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Monday, 27 February 2012
Page: 886

Senator HUMPHRIES (Australian Capital Territory) (21:23): I want to make a brief contribution to this debate. I participated in the Senate community affairs committee inquiry into the private member's legislation that proposed to deal with the way in which patents relating to genetic material are dealt with. I think all the participants in that inquiry—and it was a very substantial inquiry—came away with somewhat more knowledge of the patents laws of Australia than perhaps they really wanted to have. But it did demonstrate very amply, I think, to those who participated in the inquiry that intellectual property laws in Australia are creaking and groaning, are in need of overhaul, have not kept up with the changing way in which technology is impacting on the process of industrial manufacture and invention and that there needs to be a revision of some of the concepts within our legislation.

Many pointers to those findings were available to the committee, particularly things like the report of the Advisory Council on Intellectual Property and at least one report by the Australian Law Reform Commission. The fact that it had been quite some time since these reports had been tabled—in the case of the ALRC report, at least—suggested not only that these were important and complex issues but also that the difficulties associated with understanding the implications of the changes recommended had caused some lack of movement on the part of those in government who are responsible for progressing the sorts of reforms which have been identified.

So the legislation that we see before us today has been brought forward. I welcome this legislation. Although, as other senators have said, it does not solve the sorts of problems I have just referred to with respect to Australia's intellectual property laws, particularly its patent laws, there are welcome steps forward in this legislation and it does deserve the attention which the Senate now gives it to ensure that issues such as research are addressed in a more contemporary way than is evident in the existing legislation.

I particularly welcome the provisions relating to research. There is claimed to be uncertainty about the scope of protection at common law for those who seek to use existing patent material or patents as the basis for their ongoing research. The fear that a person might conduct research, make a significant finding and then find that they are unable to use that discovery because they have infringed someone else's patents is alleged to be a significant barrier towards proper research in Australian companies and, in particular, not-for-profit organisation such as universities and research institutes. The evidence of that barrier to research is not as plentiful as some have suggested. But I suggest that some clarification of what a person may do when they are conducting research in an area where patents already exist does need to occur. As such, the step forward in this legislation is important.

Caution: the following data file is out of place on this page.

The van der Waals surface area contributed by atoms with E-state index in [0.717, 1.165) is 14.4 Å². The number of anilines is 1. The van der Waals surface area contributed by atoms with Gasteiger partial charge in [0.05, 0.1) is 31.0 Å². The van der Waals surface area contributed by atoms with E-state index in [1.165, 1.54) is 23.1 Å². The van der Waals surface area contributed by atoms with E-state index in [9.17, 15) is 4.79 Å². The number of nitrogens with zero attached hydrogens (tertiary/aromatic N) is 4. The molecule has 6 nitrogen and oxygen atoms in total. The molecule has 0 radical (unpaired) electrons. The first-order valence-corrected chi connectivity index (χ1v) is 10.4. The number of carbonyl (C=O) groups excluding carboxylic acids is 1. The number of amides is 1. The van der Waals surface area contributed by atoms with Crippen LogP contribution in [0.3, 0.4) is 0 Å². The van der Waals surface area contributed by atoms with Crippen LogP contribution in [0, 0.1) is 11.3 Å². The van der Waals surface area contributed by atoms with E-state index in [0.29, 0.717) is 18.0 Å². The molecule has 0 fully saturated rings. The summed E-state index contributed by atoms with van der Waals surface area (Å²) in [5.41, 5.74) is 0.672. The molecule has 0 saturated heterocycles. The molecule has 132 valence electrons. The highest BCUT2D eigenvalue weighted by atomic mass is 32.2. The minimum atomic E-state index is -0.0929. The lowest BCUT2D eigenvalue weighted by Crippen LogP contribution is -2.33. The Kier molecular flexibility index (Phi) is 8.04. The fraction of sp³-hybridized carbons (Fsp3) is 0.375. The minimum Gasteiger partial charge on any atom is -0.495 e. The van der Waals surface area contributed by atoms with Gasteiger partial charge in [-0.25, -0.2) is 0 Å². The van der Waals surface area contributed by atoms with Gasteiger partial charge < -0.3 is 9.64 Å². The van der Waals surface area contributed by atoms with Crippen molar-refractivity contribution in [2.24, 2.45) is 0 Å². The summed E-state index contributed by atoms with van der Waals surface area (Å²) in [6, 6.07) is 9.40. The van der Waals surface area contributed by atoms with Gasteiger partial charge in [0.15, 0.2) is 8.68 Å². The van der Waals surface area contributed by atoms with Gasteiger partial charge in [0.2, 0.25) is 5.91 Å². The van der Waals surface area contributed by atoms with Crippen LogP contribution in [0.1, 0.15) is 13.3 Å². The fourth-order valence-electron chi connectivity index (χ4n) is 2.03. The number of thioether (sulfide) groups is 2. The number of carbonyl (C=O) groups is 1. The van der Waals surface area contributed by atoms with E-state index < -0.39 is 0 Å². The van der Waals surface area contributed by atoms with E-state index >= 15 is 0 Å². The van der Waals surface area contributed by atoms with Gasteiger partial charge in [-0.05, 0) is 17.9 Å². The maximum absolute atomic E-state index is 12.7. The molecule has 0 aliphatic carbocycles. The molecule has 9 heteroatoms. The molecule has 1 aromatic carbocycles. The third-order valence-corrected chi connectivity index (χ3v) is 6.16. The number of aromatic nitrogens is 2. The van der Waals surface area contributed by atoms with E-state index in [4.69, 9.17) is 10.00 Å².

This bill provides an exemption for activities undertaken solely for the purpose of gaining regulatory approval to market or manufacture a patented technology. The effect of this expands the existing exemption for pharmaceutical inventions to all technologies. That provides a measure of certainty, which is important, and I welcome that very much.

There is more precision required from patent applications than has been the case in the past. Senator Xenophon made reference to the ambit claim approach which so many patent applications appear to have made in the past—and, I think, fairly did make in the past. This legislation appropriately limits the scope of that and requires more to be demonstrated by the patent applicant than has been the case in the past.

I think it also needs to be recorded, however, that Australia's intellectual property laws do not operate as an invention of the Australian legal system. Our intellectual property laws are very much a reflection of international property regimes around the whole world—and we depart from those norms at our peril. We have to acknowledge that most of the companies around the world that use patents to bring products to market—products which are efficacious to health, agricultural production, manufacturing and all sorts of other purposes—will generally want to own patents in every country where their products might be produced or sold. If the regime applying in Australia is dramatically different from the regimes applying elsewhere, it is hard to do that, and Australians might miss out because we do not share the common approach, broadly speaking, of other countries in the world.

I do not want to use this debate to rehearse the many arguments that took place in the community affairs committee about the patenting of genetic material. I would simply say that some clarification of the law needs to occur. It is provided for here, at least in part. I want to associate myself very much with Senator Colbeck's remarks that further work needs to be done and the concerns of a number of parties who submitted to the examination of this legislation that it has not been addressed fully and does need to be addressed. I look forward to this legislation being an important first step in getting a better state, a better functioning intellectual property system, than Australia currently enjoys.